According to official figures, the fighters held more than 1,800 people hostage for six days; 147 people were killed in the incident and more than 400 were wounded, while about 160 buildings in the town were destroyed or damaged.
The anniversary was marked with prayer services on 12 June and by a demonstration by young people in the center of town under the slogan, "We remember." Stavropol Krai Governor Aleksandr Chernogorov attended a 14 June demonstration in the town, and moments of silence were observed in towns throughout Stavropol Krai and the North Caucasus, RIA-Novosti reported.
At shortly after noon on 14 June 1995, Basaev and a group of some 195 Chechen fighters entered the town in a convoy of trucks that had penetrated Russia disguised as a transport of coffins of Russian military personnel. After a six-day standoff with the Russian authorities, then-Prime Minister Viktor Chernomyrdin negotiated an agreement under which the Chechens released their hostages in exchange for safe conduct back to Chechnya.
According to the Prosecutor-General's Office on 14 June, about 30 of the fighters have been killed since the hostage taking; 20 have been tried, convicted, and sentenced to prison for their involvement; and 40 remain on the federal wanted list, RIA-Novosti reported. Basaev continues to play a leading role in the fighting in Chechnya and has claimed responsibility for such major terrorist incidents as the 2002 hostage taking at a Moscow theater and the 2004 hostage taking at a school in the North Ossetian town of Beslan.
About 30 of the fighters have reportedly been killed since the hostage taking; 20 have been tried, convicted, and sentenced to prison for their involvement; and 40 remain on the federal wanted list.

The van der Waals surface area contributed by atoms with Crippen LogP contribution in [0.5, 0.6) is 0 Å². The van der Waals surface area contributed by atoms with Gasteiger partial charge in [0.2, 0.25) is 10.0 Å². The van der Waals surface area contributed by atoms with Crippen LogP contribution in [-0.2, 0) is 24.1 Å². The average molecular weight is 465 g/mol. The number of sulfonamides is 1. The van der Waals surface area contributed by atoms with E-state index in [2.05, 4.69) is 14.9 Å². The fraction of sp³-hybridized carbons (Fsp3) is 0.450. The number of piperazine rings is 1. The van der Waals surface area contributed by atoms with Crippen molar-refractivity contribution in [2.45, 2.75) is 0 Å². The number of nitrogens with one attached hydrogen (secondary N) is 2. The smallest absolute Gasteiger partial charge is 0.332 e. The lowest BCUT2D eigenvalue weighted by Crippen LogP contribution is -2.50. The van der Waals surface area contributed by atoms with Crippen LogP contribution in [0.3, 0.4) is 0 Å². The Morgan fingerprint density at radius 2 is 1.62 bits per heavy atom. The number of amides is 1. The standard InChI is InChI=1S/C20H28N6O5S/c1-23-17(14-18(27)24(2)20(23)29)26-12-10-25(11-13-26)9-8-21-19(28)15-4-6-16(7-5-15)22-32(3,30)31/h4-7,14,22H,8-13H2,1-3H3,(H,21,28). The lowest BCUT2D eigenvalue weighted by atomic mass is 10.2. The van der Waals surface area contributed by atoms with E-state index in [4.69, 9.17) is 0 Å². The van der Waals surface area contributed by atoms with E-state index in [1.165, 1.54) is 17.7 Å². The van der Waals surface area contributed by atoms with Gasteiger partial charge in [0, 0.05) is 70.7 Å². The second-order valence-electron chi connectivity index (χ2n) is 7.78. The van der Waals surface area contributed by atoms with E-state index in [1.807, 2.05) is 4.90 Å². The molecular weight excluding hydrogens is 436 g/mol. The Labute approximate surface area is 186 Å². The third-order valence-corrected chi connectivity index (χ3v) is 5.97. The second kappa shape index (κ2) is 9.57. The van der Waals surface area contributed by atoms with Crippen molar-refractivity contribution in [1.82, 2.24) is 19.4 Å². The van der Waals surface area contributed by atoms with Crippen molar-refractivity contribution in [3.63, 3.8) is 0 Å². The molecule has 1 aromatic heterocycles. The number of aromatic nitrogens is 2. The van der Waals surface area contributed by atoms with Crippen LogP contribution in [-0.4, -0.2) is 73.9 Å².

Audit Chamber Chairman Sergei Stepashin -- who at the time of the hostage taking was director of the Federal Counterintelligence Service, but was fired from that post a few weeks later -- told Channel One on 13 June that Basaev's raiders originally intended to travel to Mineralnye Vody and seize an airplane, with which they intended to complete a suicide raid on the Kremlin analogous to the 11 September 2001 terrorist attacks in New York and Washington, D.C. Stepashin said Basaev "got frightened," changed his plan, and seized the Budennovsk hospital instead. Basaev, however, gave an alternative explanation at the time why he and his men proceeded no further than Budennovsk, claiming that they had bribed their way through every traffic police check en route at a cost of $70,000 and simply ran out of cash.
The separatist Chechen website chechenpress.com on 14 June hailed the "successful" Budennovsk operation as having "forced the Russian authorities to heed the Chechen resistance and to begin the process of peacefully regulating the Russian-Chechen conflict of 1994-96."See also:
Analysis: Look Back In Anger -- Ten Years Of War In Chechnya
Chechnya: Ten Years After -- The Logic Behind The First Chechen War